I love side projects. I keep track of what I'd like to work on in a GitHub repo.
Most side projects don't need much oversight. That's kind of the idea: you spend a few hours building something fun, blog about it, and move onto something else.
But I think there's space for another kind of project: one that spans years. The formula's simple:
- Build a site/app/whatever
- Let it sit on a shelf for a year
- Dust off the cobwebs and make some enhancement, switch frameworks, whatever
The Codebase of Theseus
I built my first version of the app back in 2011 as a fresh-faced front-end dev, with nothing but spaghetti jQuery.
Over the years, I've migrated and rebuilt the app numerous times:
- Original jQuery version (2011)
- Added a build toolchain with Webpack and npm (2014)
- Rewrote using AngularJS 1.x (2015)
- Migrated to Angular 2 beta (2016)
- Rebuilt with TypeScript and the Angular CLI (2018)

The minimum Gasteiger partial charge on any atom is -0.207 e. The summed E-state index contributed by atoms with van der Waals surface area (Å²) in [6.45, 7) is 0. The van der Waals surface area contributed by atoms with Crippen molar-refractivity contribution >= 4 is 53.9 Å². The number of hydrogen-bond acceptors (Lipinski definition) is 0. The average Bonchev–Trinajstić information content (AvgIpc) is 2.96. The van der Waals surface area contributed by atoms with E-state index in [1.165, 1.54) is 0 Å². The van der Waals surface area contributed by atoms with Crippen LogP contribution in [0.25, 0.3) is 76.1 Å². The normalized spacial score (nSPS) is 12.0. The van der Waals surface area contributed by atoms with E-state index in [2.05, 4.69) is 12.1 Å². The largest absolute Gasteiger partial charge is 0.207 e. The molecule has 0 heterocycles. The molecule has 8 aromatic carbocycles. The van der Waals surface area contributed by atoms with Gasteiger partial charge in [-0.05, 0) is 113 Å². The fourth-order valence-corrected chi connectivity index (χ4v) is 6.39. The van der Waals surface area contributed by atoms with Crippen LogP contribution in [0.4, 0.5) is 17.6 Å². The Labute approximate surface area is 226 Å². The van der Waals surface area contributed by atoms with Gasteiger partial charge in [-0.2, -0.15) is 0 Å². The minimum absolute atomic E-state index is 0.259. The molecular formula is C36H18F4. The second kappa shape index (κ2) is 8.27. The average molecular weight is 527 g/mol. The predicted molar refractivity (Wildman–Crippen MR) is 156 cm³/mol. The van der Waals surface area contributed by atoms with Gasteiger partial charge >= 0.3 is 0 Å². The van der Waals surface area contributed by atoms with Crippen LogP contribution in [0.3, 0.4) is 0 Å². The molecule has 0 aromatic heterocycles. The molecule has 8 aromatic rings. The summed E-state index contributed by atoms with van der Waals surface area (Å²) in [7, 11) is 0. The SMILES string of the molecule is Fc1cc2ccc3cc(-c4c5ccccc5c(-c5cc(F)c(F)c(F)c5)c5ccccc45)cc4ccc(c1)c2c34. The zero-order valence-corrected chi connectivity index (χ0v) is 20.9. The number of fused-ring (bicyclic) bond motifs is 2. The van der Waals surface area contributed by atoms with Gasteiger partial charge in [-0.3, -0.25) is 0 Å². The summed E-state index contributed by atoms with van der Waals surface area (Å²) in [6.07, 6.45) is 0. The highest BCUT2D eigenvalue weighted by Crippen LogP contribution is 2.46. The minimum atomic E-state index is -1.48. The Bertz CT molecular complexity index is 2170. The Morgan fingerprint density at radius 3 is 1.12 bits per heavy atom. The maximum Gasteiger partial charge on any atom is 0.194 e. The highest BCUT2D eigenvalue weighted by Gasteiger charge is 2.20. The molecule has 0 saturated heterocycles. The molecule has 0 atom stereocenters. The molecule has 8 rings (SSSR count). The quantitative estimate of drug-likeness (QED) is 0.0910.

Inheriting Your Legacy
A long-lived side project gives you the chance to confront your old habits and see how far you've progressed. I started with jQuery because that's all I knew. I can still see parts of me in the old codebase, but I also see how my coding style has evolved.
A long-lived side project also gives you breathing room to ask how much stock to put into trends. My original jQuery app still loads faster, has 60% less code, and (to my mind) is more understandable than my latest version built atop Angular 5. Have I actually made things better? Have we as an industry?
I didn't get to all the updates I wanted to make to the app this year; I wanted to add some Redux-style state management with ngrx. But it's okay, I know what I'll be working on next year.